Hawaii’s Solar Market Is Booming; Why This Is a Very Bad Thing

Some predict that, if not properly managed, the islands’ electrical grids are heading for a meltdown.

solar panels in Hawaii
Solar panels on the Big Island of Hawaii. (Carl Shaneff / Getty)
A former Gourmet staffer, Lawrence enjoys writing about design, food, travel, and lots of other stuff.

In June 2001, when Hawaii became the 35th state to adopt a Net Energy Metering (NEM) law to promote the installation of small renewable energy grid-connected systems, it probably seemed like one of those “duh” moments. All that sun power waiting to be harnessed would certainly transform the state into one blazing hot solar market.

But things started out slowly. In a recent article for the Honolulu Civil Beat, Marco Mangelsdorf, who is president of ProVision Solar and also teaches energy politics at University of Hawaii at Hilo, noted that from 2001 through 2007 a total of only 386 NEM systems were installed across the state. By 2011, that number had risen to 9,625 and this explosive growth has had unexpected consequences.

The Los Angeles Times reports that Hawaii’s homeowners and businesses are now producing nearly 140 megawatts of their own power, or the equivalent of a medium-size power plant. This has the Hawaiian Electric company worried that all this do-it-yourself solar power could threaten parts of the electrical grid if the power generated by homeowners in some areas starts to exceed the output from power plants.

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Part of the problem is that each island has its own separate power grid, so it’s not easy to quickly compensate with power generated elsewhere. The Times reported that, “The result, if not carefully managed, can be computer-killing power surges (in cases of excess generation), flickering lights, isolated blackouts or worse,” and quoted Robert Alm, executive vice president of Hawaiian Electric, as saying, "It can crash the entire system."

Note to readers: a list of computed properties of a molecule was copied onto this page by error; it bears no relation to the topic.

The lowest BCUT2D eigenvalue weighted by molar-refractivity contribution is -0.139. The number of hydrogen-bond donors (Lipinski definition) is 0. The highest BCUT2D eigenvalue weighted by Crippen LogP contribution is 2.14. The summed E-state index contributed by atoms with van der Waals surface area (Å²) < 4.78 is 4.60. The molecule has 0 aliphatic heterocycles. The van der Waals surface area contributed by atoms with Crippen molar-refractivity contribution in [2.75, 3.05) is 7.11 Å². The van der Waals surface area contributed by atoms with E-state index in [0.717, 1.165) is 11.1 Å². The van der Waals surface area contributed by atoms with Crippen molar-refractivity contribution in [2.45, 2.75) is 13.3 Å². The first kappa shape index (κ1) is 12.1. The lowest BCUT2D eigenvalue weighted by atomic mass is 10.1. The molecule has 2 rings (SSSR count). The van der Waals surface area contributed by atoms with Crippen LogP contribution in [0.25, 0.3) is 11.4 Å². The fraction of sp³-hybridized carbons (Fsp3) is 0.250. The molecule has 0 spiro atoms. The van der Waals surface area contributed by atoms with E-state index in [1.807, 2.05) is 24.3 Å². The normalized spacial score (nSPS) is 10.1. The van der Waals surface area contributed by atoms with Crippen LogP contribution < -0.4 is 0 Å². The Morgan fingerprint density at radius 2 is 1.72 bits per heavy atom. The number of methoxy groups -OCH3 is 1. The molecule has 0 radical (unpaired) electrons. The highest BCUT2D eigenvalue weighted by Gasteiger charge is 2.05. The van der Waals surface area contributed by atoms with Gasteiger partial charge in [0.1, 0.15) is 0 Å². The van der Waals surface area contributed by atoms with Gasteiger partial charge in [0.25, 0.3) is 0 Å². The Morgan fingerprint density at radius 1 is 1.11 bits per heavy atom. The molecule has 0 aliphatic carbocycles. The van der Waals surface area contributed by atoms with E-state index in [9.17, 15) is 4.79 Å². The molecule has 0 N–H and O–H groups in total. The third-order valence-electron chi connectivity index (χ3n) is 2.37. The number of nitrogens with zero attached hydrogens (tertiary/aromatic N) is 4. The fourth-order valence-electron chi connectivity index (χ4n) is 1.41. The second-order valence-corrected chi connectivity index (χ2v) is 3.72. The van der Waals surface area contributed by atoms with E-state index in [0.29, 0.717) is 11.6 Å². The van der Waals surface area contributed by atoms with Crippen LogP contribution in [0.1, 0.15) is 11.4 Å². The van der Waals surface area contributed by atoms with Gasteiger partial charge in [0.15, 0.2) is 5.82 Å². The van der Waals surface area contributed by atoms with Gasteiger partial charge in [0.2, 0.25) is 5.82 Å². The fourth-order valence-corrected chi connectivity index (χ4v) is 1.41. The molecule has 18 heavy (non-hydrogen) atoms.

“The electric utilities will not let the system crash,” Mangelsdorf told TakePart. “In principle, it’s not that complicated: the grid is finite. Therefore, the amount of power, from whatever sources, feeding into the grid has to be finite. The big debate is over the mix. Any typical power grid must have a certain percentage of what they call ‘firm’ power, i.e., not solar or wind non-firm, variable power.”

He added that, “While there’s interesting stuff going on in the labs as far as this ambiguous thing called a ‘smart grid,’ I don’t believe that any techno fixes are going to keep up with the reality on the ground as far as circuit after circuit reaching saturation and being closed to more DG [distributed generation] penetration. Others appear to have more faith than I do in the practicality and timeliness of the techno fixes.”

Power surges aside, elected officials are also concerned about the effect of the state’s renewable-energy tax credit on overall revenue forecasts. Hawaii offers a 35 percent state income tax credit for homeowners and businesses that install PV systems, and that incentive can be used in combination with a 30 percent federal tax credit. The Honolulu Star Advertiser stated last month that the cost of the state tax credit has grown from $34.7 million in 2010 to $173.8 million in 2012.”

In fact, the Civil Beat reported earlier this month that the Hawaii Department of Taxation has issued new rules that “effectively restrict the number of tax credits that homeowners and solar companies can claim on solar arrays.” And they predict that the fight against the tax department’s new rules is certain to be a focus of lawmakers when their legislative session begins in mid-January.

Considering all that’s at stake—for homeowners, solar companies, and environmentalists—it should be an interesting fight.

Do you think restrictions should be placed on the growth of Hawaii’s solar industry? Tell us in the COMMENTS below.

Lawrence Karol is a writer and editor who lives with his dog, Mike. He is a former Gourmet staffer and enjoys writing about design, food, travel and lots of other stuff. @WriteEditDream | Email Lawrence | TakePart.com

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